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Agriculture robotic and autonomous car working in smart farm.

The Beginning of Evolution for Industrial Autonomous Vehicles

Autonomously operating vehicles have already seen their dawn in industrial applications, but their evolution is only just beginning.

Nowadays the term autonomous vehicle (AV) seems to be almost synonymous with the term self-driving car. Self-driving cars, of course, enthral the masses because cars in general play a large role in our lives.

In contrast, industrial autonomous vehicles (IAVs) such as cargo handling robots, automated forklifts or mining vehicles have received relatively little public attention. Therefore, it may surprise some that they are already more widespread than self-driving cars, and already in everyday use in numerous production facilities, ports, mines, and warehouses.

Liberation from Obsolete Design Restrictions

However, IAVs are still far from having reached technological maturity. Their designs are often still based on legacy machines intended to be operated by humans that have a pair of hands, a pair of eyes, and a pair of legs, and that have serious limitations in their abilities to communicate with other human operators. In other words, these machines are designed around limitations they don’t have anymore.

Developers of IAVs of course know this; they have just been taking their first steps, and it is only natural to start with existing designs. This is no different from car makers designing their first electric cars based on their internal combustion engine models. Some of them are already busy designing machines unlike anything we’ve seen before.

Examples of concepts we could see more of soon include:

• Specialized units. Instead of highly capable, self-contained IAVs we might see co-operating swarms of relatively simple, highly specialized units. E.g., a flatbed wheeled unit just for carrying stuff around, ceiling- or shelf-mounted manipulator units, drones to carry smaller stuff fast for longer distances over challenging terrain, etc.

• Swarm intelligence and optimization. Unlike humans, IAVs can utilize very high bandwidth communication with off-board processing or sensors. Therefore, the work of large groups of units can be orchestrated at a very precise level.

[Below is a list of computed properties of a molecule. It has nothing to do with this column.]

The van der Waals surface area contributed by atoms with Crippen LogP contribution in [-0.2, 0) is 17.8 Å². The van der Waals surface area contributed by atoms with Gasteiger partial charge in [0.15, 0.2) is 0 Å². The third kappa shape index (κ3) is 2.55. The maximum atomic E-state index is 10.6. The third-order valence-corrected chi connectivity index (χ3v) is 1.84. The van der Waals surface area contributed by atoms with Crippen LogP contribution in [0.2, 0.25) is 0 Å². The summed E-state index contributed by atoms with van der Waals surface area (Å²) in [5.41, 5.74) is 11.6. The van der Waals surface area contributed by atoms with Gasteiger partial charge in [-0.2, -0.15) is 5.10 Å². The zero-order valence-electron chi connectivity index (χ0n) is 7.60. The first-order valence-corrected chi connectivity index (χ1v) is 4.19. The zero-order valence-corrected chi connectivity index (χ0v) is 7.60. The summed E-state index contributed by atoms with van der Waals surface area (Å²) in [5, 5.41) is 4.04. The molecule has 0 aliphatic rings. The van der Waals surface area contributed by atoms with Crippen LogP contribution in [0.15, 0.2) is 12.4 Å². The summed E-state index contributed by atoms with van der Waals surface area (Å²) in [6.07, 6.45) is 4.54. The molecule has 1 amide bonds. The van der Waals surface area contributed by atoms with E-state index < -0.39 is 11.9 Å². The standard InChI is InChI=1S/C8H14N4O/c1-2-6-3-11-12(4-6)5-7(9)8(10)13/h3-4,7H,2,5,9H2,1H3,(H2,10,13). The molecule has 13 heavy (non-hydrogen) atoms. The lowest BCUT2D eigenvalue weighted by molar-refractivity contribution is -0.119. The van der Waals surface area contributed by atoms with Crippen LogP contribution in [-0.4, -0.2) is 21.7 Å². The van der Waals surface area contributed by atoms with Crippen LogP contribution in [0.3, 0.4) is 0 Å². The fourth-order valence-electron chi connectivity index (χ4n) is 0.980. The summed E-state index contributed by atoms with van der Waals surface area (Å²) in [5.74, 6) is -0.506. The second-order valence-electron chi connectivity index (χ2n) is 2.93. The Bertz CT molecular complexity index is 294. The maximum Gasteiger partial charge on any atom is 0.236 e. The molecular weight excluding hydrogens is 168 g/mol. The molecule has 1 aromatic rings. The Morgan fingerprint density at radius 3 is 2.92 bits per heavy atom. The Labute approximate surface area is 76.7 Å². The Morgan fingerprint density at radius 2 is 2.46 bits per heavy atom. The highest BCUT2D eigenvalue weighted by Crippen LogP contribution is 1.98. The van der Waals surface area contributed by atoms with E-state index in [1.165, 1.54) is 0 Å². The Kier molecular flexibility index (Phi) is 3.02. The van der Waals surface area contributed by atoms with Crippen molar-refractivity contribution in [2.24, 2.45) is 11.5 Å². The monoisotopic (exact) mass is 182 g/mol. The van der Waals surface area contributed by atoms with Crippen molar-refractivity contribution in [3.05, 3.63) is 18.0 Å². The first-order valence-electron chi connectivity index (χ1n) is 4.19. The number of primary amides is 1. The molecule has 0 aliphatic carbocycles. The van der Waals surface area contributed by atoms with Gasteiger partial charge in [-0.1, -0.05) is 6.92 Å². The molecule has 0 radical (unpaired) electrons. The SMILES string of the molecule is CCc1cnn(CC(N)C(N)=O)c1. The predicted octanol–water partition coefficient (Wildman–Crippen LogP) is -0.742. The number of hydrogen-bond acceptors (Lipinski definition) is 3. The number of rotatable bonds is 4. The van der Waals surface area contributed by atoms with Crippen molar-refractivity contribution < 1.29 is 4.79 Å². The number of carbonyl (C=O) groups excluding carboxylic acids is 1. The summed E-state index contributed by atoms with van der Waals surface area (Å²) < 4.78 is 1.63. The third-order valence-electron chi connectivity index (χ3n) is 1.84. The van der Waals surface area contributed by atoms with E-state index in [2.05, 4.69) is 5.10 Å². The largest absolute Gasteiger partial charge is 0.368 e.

• Accelerated operation. Computers are capable of precise control at very high speeds. Especially in enclosed and restricted environments they can therefore work at speeds that would result in catastrophic accidents if attempted by humans.

Software is the Key Element

Although advanced mechanical design, physical sensors, etc. are required to make advanced IAVs reality, probably the most critical parts of such applications are software-based. It is relatively straightforward to install several cameras, lasers, and radars on board a vehicle, but it is very challenging to design and implement the software that takes all the data they produce as inputs and makes the IAVs aware of its surroundings and everything happening around it. And that is not all; the robot must also use this awareness and its instructions to perform its tasks in an efficient and safe manner.

Challenging software development tasks require experienced specialists. Controlling IAVs is very different from implementing web-based information systems. Specialized skills such as computer vision, advanced algorithm design, control theory, machine learning, and optimization are required. Software development for IAVs is a multidisciplinary effort, and it is essential that developers have a sufficient level of understanding of the physics and engineering required in such a project.

Risto Pitkänen
Principal Consultant